WBC Member Leaves Church, Talks Appreciation for LGBT Community
One of the grandsons of the late Fred Phelps has left the vehemently anti-gay Westboro Baptist Church, which Phelps founded, and is speaking out about the organization and how his views on the LGBT community have dramatically changed, the Topeka Capital-Journal reports.
Zach Phelps-Roper, 23, is the fourth Phelps-Roper sibling and one of at least 20 family members to leave the WBC, which is known for its protests, funeral picketing and message "God Hates Fags." In a new interview with the Capital-Journal, he explains his why he now rejects the church's teachings and discusses reconnecting with the other excommunicated family members.
"I believe that empathy and unconditional love are what is absolutely necessary for us to free ourselves and each other from mind traps and from the many problems that are plaguing our society," Phelps-Roper told the newspaper.
Phelps-Roper moved out of the WBC compound, headquartered in Topeka, Kans., on Feb. 20, with the help of his cousins.
He tells the newspaper that since he's left the church, he's received love and support from the LGBT community and that he no longer shares the same views as the WBC. He added that gay people have offered to buy him meals, drinks and empathize with his struggles.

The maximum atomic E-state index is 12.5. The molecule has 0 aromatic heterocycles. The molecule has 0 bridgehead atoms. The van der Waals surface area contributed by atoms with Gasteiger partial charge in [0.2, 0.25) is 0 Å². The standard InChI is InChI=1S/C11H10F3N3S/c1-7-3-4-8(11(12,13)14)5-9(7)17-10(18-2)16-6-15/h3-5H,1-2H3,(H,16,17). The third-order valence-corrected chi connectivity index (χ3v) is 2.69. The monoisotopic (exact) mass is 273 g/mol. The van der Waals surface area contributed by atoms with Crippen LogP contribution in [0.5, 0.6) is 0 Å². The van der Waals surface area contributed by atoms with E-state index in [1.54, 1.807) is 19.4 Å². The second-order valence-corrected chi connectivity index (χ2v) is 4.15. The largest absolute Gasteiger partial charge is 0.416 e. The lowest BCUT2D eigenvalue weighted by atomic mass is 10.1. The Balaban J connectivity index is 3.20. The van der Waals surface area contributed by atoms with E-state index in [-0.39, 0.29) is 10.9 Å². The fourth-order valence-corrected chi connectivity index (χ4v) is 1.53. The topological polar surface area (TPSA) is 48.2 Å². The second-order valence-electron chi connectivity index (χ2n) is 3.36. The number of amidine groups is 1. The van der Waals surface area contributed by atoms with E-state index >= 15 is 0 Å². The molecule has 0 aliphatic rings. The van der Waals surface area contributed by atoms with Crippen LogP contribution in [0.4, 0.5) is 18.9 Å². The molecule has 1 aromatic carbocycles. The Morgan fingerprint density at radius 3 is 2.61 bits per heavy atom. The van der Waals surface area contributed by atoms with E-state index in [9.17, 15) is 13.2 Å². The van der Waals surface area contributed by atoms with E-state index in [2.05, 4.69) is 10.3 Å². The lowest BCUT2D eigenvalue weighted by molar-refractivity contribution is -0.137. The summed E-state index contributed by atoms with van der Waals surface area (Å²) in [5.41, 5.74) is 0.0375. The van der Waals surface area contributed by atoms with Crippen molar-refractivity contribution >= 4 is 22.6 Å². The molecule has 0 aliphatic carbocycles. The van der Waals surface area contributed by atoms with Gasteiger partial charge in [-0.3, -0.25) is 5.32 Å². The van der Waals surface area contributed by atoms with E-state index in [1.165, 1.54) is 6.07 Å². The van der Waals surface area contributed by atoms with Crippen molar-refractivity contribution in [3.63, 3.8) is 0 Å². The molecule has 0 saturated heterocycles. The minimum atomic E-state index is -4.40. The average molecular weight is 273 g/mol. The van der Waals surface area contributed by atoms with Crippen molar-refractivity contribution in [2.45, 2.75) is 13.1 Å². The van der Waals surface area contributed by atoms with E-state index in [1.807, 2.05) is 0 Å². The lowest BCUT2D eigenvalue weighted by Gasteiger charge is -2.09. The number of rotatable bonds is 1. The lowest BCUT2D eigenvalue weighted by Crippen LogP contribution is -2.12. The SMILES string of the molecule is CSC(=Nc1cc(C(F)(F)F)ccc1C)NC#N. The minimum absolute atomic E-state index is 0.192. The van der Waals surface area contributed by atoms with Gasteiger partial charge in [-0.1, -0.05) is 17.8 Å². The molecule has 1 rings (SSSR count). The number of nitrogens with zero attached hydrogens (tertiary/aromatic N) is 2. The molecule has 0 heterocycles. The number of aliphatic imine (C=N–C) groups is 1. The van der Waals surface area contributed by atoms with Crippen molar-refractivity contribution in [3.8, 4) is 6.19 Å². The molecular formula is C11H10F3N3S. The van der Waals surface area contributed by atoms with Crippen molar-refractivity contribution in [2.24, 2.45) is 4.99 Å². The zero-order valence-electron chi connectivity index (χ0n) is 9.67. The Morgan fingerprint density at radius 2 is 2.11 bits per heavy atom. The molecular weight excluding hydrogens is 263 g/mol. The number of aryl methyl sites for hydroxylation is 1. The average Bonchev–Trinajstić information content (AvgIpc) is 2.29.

"After I left the church I met some homosexual men who were very kind to me, and I was taken aback," he told the newspaper, according to Gay Star News. "I met this guy at Olive Garden one night with my sister and he offered to pay for my entire dinner and I was so taken aback... I was like, 'I don't know what to say,' so I said, 'No, no, let me do that, I'll just pay for that, I've got it.'"
"It was so funny because the very next day I saw him... I went out for a very moderate drinking [session] with my friends and family and ... he just came up to me and just kindly got me one of these fruity kind of drinks that I like and he just said 'Here you go man,' and just walked off - he didn't even expect a thank you," he is quoted saying.
Phelps-Roger said he remembers being part of the church since he was a young child but started to question the WBC's teachings when he was 18. He said that the members of the WBC are stuck in a "mind trap" and doesn't blame them for their hate-fueled pickets and protests.
The young man left the WBC just a month before his grandfather and the organization's founder, Fred Phelps, died at the age of 84. Phelps-Roger said other members of the church convinced him that his grandfather had become "manipulated and abusive" and prohibited him from visiting him while he was at a nearby hospice.
"I was very ambivalent, I wasn't sure what to think of my grandpa after he passed," he reportedly told the Capital-Journal.